You can either fix the cause and reduce or eliminate Jello in your video, or deal with it later. The German company ProDad, who supply very useful tools for the post-production industry, have a piece of image stabilising software called Mercalli V4 SAL (for Stand Alone) that can remove the Jello effect if you get caught with it. Mercalli V4 does the job very well, but it is not a free or cheap solution. Earlier versions of Mercalli, particlulary the plug-ins for editing packages, do not have the Jello removal capability, only the version 4 SAL package has it.

HOW JELLO OCCURS
There is nothing new about Jello, it happens on most modern digital cameras, even some of the most expensive ones. . You could put a $10,000 DSLR up there, if the quad copter could carry it, and still get Jello. Digital video cameras employ two main types of sensor, the difference being the type of shutter used on the sensor. The majority of sensors employ a ‘rolling shutter’, so called because it captures the lines of video information in sequence down the sensor from the top to the bottom. In effect, the shutter ‘rolls’ down the screen grabbing each line in turn. This type of shutter is prone to the Jello effect.

The second type of shutter is the ‘global shutter’, so called because it captures the entire frame of lines in one action, and is not prone to Jello effect. Unfortunately, the global shutter is not common at this time, being relatively ‘new’ and is mostly found on quite expensive dedicated cinema cameras.

Drawing 1 demonstrates how Jello occurs in the rolling shutter type sensor employed in the Phantom cameras:

The pale blue lines represent the scan lines of the camera sensor, however only 18 are shown for simplification. The example image is the dark blue circle with a vertical line through it. The rolling shutter captures the lines in order, from Line 1 down to Line 18, in sequence.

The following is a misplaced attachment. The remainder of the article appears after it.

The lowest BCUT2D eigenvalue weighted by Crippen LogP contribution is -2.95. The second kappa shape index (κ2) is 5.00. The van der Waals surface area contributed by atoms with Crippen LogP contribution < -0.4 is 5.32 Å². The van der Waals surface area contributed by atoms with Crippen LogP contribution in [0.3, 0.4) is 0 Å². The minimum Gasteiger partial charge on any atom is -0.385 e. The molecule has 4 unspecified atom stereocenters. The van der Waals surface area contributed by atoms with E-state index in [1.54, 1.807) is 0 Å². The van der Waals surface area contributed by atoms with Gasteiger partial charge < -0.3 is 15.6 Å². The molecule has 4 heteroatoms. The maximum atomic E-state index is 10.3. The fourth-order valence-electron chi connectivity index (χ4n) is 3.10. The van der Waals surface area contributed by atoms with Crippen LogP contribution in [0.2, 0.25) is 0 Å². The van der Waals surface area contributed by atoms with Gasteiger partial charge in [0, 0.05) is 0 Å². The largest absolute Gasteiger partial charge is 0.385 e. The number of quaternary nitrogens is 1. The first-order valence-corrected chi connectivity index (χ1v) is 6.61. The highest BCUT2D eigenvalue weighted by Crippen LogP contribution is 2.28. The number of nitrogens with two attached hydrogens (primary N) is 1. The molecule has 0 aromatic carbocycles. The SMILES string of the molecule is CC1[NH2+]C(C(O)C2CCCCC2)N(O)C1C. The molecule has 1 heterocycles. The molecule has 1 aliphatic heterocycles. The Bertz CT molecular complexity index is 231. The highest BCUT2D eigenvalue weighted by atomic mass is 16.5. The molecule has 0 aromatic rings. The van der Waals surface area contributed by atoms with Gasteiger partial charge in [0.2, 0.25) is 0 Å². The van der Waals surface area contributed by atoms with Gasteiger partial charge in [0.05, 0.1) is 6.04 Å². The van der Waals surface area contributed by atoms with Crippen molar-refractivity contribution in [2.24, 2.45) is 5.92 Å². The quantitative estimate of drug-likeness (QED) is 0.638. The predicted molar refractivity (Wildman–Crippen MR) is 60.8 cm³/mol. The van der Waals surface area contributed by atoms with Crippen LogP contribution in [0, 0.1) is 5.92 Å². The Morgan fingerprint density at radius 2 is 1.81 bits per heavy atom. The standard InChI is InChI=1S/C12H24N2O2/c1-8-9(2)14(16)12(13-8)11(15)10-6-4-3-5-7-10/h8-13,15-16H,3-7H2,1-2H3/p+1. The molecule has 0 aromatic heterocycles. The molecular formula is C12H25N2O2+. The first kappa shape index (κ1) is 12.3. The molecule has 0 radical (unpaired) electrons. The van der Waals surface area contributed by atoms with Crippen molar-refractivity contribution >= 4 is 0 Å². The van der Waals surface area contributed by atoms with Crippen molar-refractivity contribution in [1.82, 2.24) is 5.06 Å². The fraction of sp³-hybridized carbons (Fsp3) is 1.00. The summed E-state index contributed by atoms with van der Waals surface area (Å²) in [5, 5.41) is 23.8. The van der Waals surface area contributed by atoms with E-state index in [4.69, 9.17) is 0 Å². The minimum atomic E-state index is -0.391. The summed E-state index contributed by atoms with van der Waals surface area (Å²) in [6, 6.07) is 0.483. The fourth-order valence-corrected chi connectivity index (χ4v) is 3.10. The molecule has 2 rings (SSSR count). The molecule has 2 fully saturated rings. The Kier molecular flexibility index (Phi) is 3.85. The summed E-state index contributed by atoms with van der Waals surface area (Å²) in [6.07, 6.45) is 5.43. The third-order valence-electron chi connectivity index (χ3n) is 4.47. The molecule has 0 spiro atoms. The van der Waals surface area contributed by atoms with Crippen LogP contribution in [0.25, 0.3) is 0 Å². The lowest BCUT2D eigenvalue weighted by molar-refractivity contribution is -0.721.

If a vibration is introduced to the camera and sensor during this scanning process, Drawing 2 shows the result:

The vibration in this example is shown at A, where it is a back and forth or rapid side to side vibration. Because the camera is moving rapidly side to side,  the position of the circle with vertical line is moved very slightly from side to side with the vibration, and the scanning process catches it in the form shown at B. Because it takes a fraction of time to capture each line, the image is in a very slightly different position from one line to the next.

As you can see, it looks very much like a lump of Jello, and because the vibration is not likely to be synchronised with the rolling shutter, it takes on an animated wobbly look. Adding to that, the same thing can occur in the vertical direction as well, making it even more annoying.

PROPELLER IMBALANCE
An out of balance propeller can give the same effect as out of balance tires on a car, most particularly the front tires, and you can feel the vibration in the steering wheel. But unlike a car, where the wheels are (mostly) rotating in synchronism with each other, the propellers on a Phantom are not in sync, so the vibration passed on to the camera, and seen as Jello, can come and go during the flight, or get better for a time then far worse.This is illustrated in Drawing 3: